Another Cup of Joe


March is National Caffeine Awareness Month, which is intended to raise awareness of how much caffeine you are consuming and maybe even help you cut that amount back. Caffeine is around us now more than ever. It’s not just in coffee, tea, and soda (or pop if you’ve never left the midwest!). It’s in energy drinks, smoothies, granola bars, and even little shots in every checkout line. The more caffeine we consume, the more immune we become to its effects, which leads us to need more of it to feel the effects. But more is not always better when it comes to caffeine and the effects it has on our bodies.

Every person is different and people tolerate caffeine in many different ways. What is important is knowing how much caffeine works for your body and how much is too much.

So how much IS too much? Dietary Guidelines for Americans note that moderate coffee consumption (up to three to five 8-oz cups per day or up to 400 mg of caffeine per day) can be incorporated into healthy eating lifestyles. It is important to note that every person should take into account how caffeine actually makes them feel and not just rely on the guidelines. If caffeine has a strong effect on your system, it is probably best to stick to a minimum. Trust your intuition and do not reach for another cup just because the suggested guidelines say that more is safe.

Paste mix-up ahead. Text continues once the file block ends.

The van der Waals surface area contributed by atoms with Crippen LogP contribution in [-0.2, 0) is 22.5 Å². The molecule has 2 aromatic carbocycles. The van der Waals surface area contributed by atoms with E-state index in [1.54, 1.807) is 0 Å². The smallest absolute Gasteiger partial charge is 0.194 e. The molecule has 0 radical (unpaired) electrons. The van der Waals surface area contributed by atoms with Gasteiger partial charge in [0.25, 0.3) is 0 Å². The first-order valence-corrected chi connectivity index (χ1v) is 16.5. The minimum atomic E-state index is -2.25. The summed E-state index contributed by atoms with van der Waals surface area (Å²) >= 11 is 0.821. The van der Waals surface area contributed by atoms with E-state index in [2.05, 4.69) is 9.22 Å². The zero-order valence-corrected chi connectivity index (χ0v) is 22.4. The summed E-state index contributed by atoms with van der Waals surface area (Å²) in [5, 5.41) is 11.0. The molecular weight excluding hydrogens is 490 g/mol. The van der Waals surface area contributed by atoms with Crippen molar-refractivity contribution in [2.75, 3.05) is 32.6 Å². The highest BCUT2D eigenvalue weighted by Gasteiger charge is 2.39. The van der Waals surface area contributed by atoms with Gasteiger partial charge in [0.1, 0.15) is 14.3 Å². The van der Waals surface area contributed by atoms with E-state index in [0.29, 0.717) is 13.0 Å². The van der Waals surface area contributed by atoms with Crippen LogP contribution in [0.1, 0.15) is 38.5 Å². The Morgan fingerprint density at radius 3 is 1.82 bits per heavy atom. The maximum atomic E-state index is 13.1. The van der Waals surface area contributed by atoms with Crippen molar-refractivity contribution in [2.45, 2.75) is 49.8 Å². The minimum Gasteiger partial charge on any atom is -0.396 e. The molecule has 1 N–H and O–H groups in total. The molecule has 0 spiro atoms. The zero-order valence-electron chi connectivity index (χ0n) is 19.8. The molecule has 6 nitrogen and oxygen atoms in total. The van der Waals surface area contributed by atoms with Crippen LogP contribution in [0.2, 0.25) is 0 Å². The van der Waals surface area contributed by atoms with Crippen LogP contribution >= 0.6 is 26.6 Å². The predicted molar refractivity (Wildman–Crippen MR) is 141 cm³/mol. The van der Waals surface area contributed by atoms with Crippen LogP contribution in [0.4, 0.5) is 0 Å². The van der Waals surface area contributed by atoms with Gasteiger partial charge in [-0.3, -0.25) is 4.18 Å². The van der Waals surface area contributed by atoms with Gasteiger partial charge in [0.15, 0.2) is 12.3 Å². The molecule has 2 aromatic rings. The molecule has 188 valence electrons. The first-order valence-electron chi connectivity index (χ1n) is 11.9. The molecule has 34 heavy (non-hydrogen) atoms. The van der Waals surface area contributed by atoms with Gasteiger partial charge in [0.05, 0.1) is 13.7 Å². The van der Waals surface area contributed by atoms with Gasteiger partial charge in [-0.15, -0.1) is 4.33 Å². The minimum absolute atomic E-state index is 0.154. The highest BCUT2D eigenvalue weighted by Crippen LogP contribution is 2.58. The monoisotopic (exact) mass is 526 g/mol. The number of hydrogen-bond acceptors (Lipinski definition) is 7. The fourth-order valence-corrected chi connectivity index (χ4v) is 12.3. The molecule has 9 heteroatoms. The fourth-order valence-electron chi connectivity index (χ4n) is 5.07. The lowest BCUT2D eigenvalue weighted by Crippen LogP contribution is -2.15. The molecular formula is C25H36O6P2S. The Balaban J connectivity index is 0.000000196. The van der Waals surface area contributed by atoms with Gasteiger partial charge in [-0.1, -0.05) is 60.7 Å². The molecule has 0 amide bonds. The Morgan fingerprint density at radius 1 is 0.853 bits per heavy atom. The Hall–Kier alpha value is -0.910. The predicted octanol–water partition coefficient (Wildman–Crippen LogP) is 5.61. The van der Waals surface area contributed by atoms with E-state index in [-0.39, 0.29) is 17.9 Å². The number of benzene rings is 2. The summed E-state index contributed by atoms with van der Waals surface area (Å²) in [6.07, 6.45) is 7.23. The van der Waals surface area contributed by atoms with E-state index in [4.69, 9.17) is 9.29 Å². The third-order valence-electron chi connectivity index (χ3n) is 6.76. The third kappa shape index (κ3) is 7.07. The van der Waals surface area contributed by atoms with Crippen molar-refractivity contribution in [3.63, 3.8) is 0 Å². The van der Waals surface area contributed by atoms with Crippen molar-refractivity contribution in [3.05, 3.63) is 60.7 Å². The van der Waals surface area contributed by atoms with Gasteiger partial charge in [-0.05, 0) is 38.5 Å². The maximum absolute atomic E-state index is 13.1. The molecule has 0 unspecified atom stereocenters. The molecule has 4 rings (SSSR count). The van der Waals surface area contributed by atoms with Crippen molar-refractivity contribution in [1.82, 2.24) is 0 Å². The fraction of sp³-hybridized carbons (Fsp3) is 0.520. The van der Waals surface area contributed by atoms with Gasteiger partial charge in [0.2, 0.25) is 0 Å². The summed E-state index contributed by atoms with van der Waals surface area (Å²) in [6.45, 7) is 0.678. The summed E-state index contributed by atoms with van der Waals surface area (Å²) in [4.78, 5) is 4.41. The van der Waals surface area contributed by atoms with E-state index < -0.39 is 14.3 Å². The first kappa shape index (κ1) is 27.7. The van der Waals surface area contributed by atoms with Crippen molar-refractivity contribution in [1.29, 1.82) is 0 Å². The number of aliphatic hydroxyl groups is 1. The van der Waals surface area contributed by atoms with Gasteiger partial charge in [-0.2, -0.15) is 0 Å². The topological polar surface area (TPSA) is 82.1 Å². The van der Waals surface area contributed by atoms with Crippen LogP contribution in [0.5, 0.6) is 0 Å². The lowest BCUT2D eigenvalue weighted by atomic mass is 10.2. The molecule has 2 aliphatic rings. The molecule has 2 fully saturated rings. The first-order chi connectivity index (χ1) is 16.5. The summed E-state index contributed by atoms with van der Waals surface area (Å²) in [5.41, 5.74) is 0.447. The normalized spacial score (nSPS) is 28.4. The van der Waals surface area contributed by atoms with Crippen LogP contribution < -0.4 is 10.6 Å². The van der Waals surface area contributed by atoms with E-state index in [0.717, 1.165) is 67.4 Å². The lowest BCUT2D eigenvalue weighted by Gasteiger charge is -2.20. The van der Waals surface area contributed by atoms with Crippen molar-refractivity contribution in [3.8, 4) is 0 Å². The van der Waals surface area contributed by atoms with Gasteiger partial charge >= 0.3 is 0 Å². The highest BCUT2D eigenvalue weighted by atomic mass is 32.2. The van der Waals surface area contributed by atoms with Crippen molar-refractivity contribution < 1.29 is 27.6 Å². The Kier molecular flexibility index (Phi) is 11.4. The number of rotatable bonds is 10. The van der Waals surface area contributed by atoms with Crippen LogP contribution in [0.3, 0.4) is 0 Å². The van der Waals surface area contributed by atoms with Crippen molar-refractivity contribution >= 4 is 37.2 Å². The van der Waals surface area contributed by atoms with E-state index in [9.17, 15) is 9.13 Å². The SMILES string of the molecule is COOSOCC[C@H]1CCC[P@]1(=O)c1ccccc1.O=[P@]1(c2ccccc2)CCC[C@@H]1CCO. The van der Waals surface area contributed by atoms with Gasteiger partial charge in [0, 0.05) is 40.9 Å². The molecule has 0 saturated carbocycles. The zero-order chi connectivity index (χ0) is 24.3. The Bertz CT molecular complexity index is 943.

One of the most dangerous effects that caffeine has on the body is on the adrenal glands. These sit on top of the kidneys and release hormones into our bodies when we are confronted with stressors. They activate the fight or flight response and are designed to keep us alive in a time of danger. The problem with caffeine is that it stimulates those glands and releases adrenaline into the body. The more caffeine that is consumed, the more burned-out the adrenal glands become. This can drastically affect sleep patterns because after consuming coffee and activating the adrenal glands, cortisol (the stress hormone) does not allow the body to produce it naturally in the morning to keep us alert all day and asleep all night.

Consider your sources and how much it takes to derive a benefit from the good ol’ bean. Take a daily tally of your total caffeine intake from ALL sources. All these circumstances add up to our total caffeine intake and contribute to those sleepless nights, increased blood pressure and stomach acid. Gain benefits of caffeine by consuming it in moderation, but be careful to push it too far.

Like many others, I struggle with my daily caffeine intake and was shocked to find out just how much caffeine I truly consume on a daily basis. I suppose knowing there is a problem is the first step to recovery, and I hope others may benefit from recognizing their own caffeine intake.


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